The body must be regularly fed with nutrients, for several reasons. Nutrients form molecules that are needed for new body tissue during growth. Nutrient supply is also needed to replace older, worn-out tissues. The body needs nutrients, such as glucose and other sugars, as they provide energy for thousands of chemical reactions (so-called metabolic reactions) that are constantly occurring in the body.
The body gets nutrients from the food we eat when it passes through the digestive system. The digestive system consists of digestive tract and digestive glands. The digestive tract is basically a long tube extending from mouth to anus. The digestive glands, liver and pancreas produce the various chemical compounds needed to degrade the pieces of food we eat. The digestive tract and digestive glands act together as a system whose function is to receive food and to degrade it into small parts (molecules) that can be absorbed into the bloodstream.
The first part of the tract is the mouth. The front teeth is tearing or crushing pieces of food, and the back teeth slash and grind them into small pieces, mixing them with saliva. The saliva “lubricates” the food and makes chewing and swallowing easier. The tongue moves the food in the mouth and adheres it during chewing, and then it shapes the food into a ”ball” and pushes into the back of the mouth, prepared for swallowing.
The second part of the digestive tract is the muscular tube, called the esophagus. As the food is ingested, the contraction of the esophagus muscles causes food to go through the esophagus. At the end of the esophagus there is a muscle ring, an esophagus sphincter, which relaxes to pass the food into the third part of the digestive tract, the stomach. As food enters the stomach, strong gastric wall muscles smash food and form a puply mass. In addition, the stomach wall produces strong digestive juices, including hydrochloric acid.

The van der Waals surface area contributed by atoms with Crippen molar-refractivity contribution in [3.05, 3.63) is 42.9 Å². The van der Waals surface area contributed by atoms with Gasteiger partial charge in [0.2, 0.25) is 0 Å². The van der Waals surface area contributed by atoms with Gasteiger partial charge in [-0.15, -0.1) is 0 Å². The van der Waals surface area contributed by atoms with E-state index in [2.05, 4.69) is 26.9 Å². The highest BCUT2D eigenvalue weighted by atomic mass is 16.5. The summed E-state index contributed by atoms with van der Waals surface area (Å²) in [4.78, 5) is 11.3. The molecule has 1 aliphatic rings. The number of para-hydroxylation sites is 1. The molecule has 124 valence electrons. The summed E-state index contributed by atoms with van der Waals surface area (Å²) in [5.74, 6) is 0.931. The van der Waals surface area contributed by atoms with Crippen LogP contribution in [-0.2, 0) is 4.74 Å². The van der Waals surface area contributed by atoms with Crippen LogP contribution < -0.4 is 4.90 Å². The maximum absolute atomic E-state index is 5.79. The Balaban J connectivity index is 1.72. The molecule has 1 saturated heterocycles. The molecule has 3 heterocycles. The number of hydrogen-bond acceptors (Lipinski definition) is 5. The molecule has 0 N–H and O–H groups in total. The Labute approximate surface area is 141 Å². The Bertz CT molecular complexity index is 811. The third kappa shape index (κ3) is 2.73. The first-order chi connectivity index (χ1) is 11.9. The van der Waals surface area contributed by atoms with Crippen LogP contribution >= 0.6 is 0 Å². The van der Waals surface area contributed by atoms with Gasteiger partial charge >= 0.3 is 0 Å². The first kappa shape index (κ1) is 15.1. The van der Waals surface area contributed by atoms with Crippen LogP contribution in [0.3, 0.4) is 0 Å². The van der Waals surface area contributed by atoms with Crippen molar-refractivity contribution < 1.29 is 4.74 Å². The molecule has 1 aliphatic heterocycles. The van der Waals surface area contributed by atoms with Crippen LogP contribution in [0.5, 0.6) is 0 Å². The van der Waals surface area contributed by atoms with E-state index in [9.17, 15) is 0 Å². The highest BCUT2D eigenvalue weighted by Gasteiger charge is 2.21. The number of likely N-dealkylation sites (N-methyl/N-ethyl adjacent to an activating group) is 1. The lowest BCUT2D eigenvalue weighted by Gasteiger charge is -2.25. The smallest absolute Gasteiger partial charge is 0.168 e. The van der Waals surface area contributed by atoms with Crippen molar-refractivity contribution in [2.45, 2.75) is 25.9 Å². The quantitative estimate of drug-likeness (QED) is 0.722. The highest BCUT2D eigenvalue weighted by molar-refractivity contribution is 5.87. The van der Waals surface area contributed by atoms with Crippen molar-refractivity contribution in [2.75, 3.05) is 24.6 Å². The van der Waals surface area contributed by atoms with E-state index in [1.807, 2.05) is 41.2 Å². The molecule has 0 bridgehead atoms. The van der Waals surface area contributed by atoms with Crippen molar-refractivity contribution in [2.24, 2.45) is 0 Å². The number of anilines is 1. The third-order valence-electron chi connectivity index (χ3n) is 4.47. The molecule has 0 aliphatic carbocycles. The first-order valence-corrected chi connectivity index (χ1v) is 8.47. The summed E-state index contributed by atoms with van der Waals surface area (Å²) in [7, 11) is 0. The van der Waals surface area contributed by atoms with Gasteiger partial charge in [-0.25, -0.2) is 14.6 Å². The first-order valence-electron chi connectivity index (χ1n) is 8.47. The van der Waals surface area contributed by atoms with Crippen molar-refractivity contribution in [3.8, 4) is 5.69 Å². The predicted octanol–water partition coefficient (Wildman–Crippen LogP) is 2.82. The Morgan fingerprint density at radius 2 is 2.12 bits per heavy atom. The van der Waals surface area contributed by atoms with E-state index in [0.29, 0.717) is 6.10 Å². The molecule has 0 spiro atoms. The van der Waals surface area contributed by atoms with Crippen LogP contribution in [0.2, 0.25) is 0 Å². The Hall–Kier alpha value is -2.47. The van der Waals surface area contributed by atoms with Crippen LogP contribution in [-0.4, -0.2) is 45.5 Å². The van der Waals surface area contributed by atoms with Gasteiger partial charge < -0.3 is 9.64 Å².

Juices chemically decompose food to even smaller parts. The semi-processed food then passes through another muscular ring, the pyloric sphincter, and with the short tube, the duodenum, enters the fourth part of the digestive tract, a small intestine. This is an area from which the majority of nutrients are absorbed into the bloodstream.
Immediately below the liver is a gallbladder. A bile is stored and concentrated in the gallblader; it is a liquid that is produced by a liver and which mainly contains degradable products of metabolic reactions. After a meal, the bile is discharged into a small intestine and helps to digest fat. Pancreas releases additional digestive juices (enzymes) through a conduit that connects to the bile duct just before entering the small intestine.
Enzymes and other chemical compounds break the food down into molecules, i.e. parts that are small enough to pass through the small intestine wall and enter the bloodstream. Nutrients then go to the liver to store and distribute.
Behind the small intestine is the last portion of the digestive tract, the colon. Water is absorbed here from indigestible food; the result is a feces. Fesec is stored in the back of the colon, mostly in the part called the back of the colon or rectum. Finally, waste materials are released at suitable intervals through the last part of the digestive tract, a muscle ring (sphincter) called an anus.